This is an entry in my code journal. I’m currently writing on the open source software world. This is mainly so that I can Google my thoughts later and even share the experience with others who plan on getting in on the OSS action. The first part was on
gitmastery. These entries will be constantly evolve as my knowledge grows so stay tuned. This next part is on working with GitHub.
Github is actually a service that provides hosting (amongst other things) for
git based projects. It’s actually where this blog is hosted!! Remember the remote repository we were talking about last time? Well Github gives you a free way to host and manage your remote repository but there’s a catch.
It’s only free when your repository is public i.e. everybody gets to see your crappy/awesome code and copy it. There’s a paid option for organizations that want to keep their repositories private. There are other popular alternatives to GitHub like Bitbucket and GitLab which give you free private repositories and many other cool features.
GitHub is pretty simple to use and it has lots of good documentation on how to use it.
I’ll just focus on explaining how it is used for open source projects. Let’s say you find a good project you want to contribute to. Maybe this one (Shameless plug I know). Let’s have a look at how Github makes it easy for you to contribute to such a project.
This is the first tab you see when you hit the project page. It displays the contents of README.md file if it’s present. Other things you may see are general
gitstatistics just below the project description eg. number of commit, number of branches etc.
It also shows you a file manager view of the source code of the project. You can navigate and view the code by clicking the links to the folders and files. Notice that the last commit message for each folder and file is displayed to the right.
The most important section on this tab (IMHO) is this one.
From here you can get the project link in case you want to
cloneit. You also get to create Pull Requests which I’ll talk about later.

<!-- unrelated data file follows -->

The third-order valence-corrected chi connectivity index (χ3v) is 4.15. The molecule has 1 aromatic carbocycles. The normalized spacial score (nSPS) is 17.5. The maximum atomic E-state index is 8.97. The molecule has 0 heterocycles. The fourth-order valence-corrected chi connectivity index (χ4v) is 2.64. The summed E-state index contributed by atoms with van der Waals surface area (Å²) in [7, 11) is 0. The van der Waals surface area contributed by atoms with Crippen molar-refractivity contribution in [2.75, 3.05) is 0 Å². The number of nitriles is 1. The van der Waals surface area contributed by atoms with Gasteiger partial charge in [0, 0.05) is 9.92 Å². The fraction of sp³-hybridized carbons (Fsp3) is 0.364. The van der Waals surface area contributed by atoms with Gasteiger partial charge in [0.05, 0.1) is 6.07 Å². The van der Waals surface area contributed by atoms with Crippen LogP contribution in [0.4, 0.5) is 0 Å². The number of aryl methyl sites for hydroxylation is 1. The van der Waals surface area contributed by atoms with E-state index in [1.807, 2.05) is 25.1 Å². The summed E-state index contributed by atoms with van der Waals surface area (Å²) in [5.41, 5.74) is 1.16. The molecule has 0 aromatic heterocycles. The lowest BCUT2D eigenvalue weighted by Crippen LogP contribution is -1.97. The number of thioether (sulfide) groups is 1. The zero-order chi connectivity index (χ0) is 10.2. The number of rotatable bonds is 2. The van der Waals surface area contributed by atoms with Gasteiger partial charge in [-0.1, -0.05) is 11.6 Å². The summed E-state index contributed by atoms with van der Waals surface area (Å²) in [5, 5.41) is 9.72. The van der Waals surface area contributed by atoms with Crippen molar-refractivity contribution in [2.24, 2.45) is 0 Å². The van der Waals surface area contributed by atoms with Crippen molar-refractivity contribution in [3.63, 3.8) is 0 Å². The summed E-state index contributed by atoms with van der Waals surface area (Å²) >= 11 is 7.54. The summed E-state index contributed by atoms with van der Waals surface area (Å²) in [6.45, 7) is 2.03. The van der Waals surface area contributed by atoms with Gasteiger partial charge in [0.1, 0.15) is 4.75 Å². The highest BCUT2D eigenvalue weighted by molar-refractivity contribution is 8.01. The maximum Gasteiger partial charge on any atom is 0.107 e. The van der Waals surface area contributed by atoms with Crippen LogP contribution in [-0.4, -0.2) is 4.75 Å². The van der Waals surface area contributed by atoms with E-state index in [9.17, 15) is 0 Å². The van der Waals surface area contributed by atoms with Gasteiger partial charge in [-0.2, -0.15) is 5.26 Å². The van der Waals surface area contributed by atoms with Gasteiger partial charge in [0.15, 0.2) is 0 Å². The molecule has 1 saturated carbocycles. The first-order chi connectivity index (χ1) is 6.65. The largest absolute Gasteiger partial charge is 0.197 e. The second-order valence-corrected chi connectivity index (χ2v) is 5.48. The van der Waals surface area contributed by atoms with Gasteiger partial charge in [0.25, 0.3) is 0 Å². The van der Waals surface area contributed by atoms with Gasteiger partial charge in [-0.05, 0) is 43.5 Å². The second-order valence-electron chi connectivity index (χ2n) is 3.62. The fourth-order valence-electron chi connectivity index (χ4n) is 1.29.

GitHub gives you an issue tracker for your projects. An ‘issue’ may be a bug, a feature or even sometimes just a discussion on a particular concept used within the project.
The issue tab usually looks like this:
This is where you should look when you want to add some value to an open source project you like.
Each issue may have a community given label that tells you what it’s about. These labels also help you filter and search quickly through issues of larger projects.
When an issue is
openedyou can discuss its resolution with people who raised the issue and with the rest of the community. This is how quite a number of people contribute to open source projects!
After an issue is considered resolved it is
This I feel is the ‘killer app’ of GitHub. Every code contribution you make is put into a pull request. You aren’t allowed to directly commit changes to a project you don’t own.
When you see an issue you want to resolve, the first thing you may have to do is
forkthe repository. This is more or less
branchingon a higher level.
clonethe project, create a feature branch, write your code and then commit you changes(since you own this
After writing all that awesome code you have to create a pull request for your changes(ideally they should be small testable units of code). This allows the maintainer or the community to review your code and make a decision on whether it is ready to be merged into their project. Some communities have CI servers that run your code at this stage to make sure every thing works well.
This may sound intimidating but depending on the community this can actually be fun. You may get good coding advice and different ideas on how to improve your code. You can even make it a habit to review other people’s code to learn new and amazing techniques.
N/B: most projects have rules and conventions governing how to contribute code and write issues. Please check out the Wiki tab or CONTRIBUTING.md file before writing any code or opening an issue
This is where some projects keep their documentation and rules on how to contribute and comment. Be sure to check it out.
N/B: Some projects actually have their docs in the code and not in the wiki. Like Bootstrap and Wordpress Calypso
This tab gives you more detailed
gitstatistics on the project as well as list the number of pull request merged, number of code authors, opened and closed issues etc.
This gives you a more visual look into the project. Here you may see who contributes most to projects you like.
Github has many other cool features that I haven’t covered but feel free to explore, ask questions in the comments section and get your hands dirty. Speaking of which; since this post seems really long, all handle the
Getting My Hands Dirty section in another post. I’ll be setting up my environment for an actual project.
See you in the next post.